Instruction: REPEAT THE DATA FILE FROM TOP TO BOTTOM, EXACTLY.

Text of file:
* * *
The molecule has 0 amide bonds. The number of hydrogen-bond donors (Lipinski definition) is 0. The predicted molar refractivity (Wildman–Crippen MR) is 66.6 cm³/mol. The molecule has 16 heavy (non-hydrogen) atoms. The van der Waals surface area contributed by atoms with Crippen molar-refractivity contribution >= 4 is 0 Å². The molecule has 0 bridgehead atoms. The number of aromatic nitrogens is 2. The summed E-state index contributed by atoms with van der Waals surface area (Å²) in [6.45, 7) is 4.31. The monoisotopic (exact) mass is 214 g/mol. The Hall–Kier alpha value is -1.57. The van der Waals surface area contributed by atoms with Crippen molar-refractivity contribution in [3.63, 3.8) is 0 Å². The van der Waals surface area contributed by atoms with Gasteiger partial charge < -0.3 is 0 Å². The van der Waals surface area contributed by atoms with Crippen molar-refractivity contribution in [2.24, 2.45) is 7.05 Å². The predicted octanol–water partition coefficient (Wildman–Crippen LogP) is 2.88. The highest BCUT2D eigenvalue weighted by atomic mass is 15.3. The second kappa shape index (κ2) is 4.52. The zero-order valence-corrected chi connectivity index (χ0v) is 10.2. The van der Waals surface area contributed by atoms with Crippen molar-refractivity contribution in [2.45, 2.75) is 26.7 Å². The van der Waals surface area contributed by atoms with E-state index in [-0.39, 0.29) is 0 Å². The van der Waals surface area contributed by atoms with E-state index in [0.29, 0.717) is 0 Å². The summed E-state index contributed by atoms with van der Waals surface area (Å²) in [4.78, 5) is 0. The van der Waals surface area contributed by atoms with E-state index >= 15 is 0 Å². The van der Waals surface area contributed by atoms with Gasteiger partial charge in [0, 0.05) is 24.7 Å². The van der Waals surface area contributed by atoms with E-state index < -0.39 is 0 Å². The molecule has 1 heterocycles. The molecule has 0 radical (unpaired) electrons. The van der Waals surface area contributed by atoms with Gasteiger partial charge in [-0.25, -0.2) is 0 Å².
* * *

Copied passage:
The molecule has 0 amide bonds. The number of hydrogen-bond donors (Lipinski definition) is 0. The predicted molar refractivity (Wildman–Crippen MR) is 66.6 cm³/mol. The molecule has 16 heavy (non-hydrogen) atoms. The van der Waals surface area contributed by atoms with Crippen molar-refractivity contribution >= 4 is 0 Å². The molecule has 0 bridgehead atoms. The number of aromatic nitrogens is 2. The summed E-state index contributed by atoms with van der Waals surface area (Å²) in [6.45, 7) is 4.31. The monoisotopic (exact) mass is 214 g/mol. The Hall–Kier alpha value is -1.57. The van der Waals surface area contributed by atoms with Crippen molar-refractivity contribution in [3.63, 3.8) is 0 Å². The van der Waals surface area contributed by atoms with Gasteiger partial charge < -0.3 is 0 Å². The van der Waals surface area contributed by atoms with Crippen molar-refractivity contribution in [2.24, 2.45) is 7.05 Å². The predicted octanol–water partition coefficient (Wildman–Crippen LogP) is 2.88. The highest BCUT2D eigenvalue weighted by atomic mass is 15.3. The second kappa shape index (κ2) is 4.52. The zero-order valence-corrected chi connectivity index (χ0v) is 10.2. The van der Waals surface area contributed by atoms with Crippen molar-refractivity contribution in [2.45, 2.75) is 26.7 Å². The van der Waals surface area contributed by atoms with E-state index in [-0.39, 0.29) is 0 Å². The van der Waals surface area contributed by atoms with E-state index in [0.29, 0.717) is 0 Å². The summed E-state index contributed by atoms with van der Waals surface area (Å²) in [4.78, 5) is 0. The van der Waals surface area contributed by atoms with E-state index >= 15 is 0 Å². The van der Waals surface area contributed by atoms with Gasteiger partial charge in [0, 0.05) is 24.7 Å². The van der Waals surface area contributed by atoms with E-state index < -0.39 is 0 Å². The molecule has 1 heterocycles. The molecule has 0 radical (unpaired) electrons. The van der Waals surface area contributed by atoms with Gasteiger partial charge in [-0.25, -0.2) is 0 Å².